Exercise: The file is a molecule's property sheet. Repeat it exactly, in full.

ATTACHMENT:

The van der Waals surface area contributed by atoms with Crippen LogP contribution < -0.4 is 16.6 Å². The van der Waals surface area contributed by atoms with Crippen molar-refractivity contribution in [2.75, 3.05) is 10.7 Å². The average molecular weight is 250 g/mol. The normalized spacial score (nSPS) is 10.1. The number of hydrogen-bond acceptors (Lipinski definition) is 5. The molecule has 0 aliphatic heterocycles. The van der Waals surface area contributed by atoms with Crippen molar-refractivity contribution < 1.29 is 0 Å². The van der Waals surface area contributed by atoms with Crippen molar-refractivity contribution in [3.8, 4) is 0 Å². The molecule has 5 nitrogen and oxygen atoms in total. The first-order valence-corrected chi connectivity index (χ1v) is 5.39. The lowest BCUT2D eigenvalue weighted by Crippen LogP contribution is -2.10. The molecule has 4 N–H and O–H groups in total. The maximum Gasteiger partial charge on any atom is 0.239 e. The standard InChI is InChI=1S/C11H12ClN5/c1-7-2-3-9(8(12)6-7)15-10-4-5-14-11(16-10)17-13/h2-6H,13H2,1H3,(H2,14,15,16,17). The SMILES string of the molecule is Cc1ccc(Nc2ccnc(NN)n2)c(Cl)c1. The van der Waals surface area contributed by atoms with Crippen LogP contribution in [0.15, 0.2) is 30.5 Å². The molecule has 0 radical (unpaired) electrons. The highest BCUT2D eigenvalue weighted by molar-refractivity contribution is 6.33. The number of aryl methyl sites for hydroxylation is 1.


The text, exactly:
The van der Waals surface area contributed by atoms with Crippen LogP contribution < -0.4 is 16.6 Å². The van der Waals surface area contributed by atoms with Crippen molar-refractivity contribution in [2.75, 3.05) is 10.7 Å². The average molecular weight is 250 g/mol. The normalized spacial score (nSPS) is 10.1. The number of hydrogen-bond acceptors (Lipinski definition) is 5. The molecule has 0 aliphatic heterocycles. The van der Waals surface area contributed by atoms with Crippen molar-refractivity contribution < 1.29 is 0 Å². The van der Waals surface area contributed by atoms with Crippen molar-refractivity contribution in [3.8, 4) is 0 Å². The molecule has 5 nitrogen and oxygen atoms in total. The first-order valence-corrected chi connectivity index (χ1v) is 5.39. The lowest BCUT2D eigenvalue weighted by Crippen LogP contribution is -2.10. The molecule has 4 N–H and O–H groups in total. The maximum Gasteiger partial charge on any atom is 0.239 e. The standard InChI is InChI=1S/C11H12ClN5/c1-7-2-3-9(8(12)6-7)15-10-4-5-14-11(16-10)17-13/h2-6H,13H2,1H3,(H2,14,15,16,17). The SMILES string of the molecule is Cc1ccc(Nc2ccnc(NN)n2)c(Cl)c1. The van der Waals surface area contributed by atoms with Crippen LogP contribution in [0.15, 0.2) is 30.5 Å². The molecule has 0 radical (unpaired) electrons. The highest BCUT2D eigenvalue weighted by molar-refractivity contribution is 6.33. The number of aryl methyl sites for hydroxylation is 1.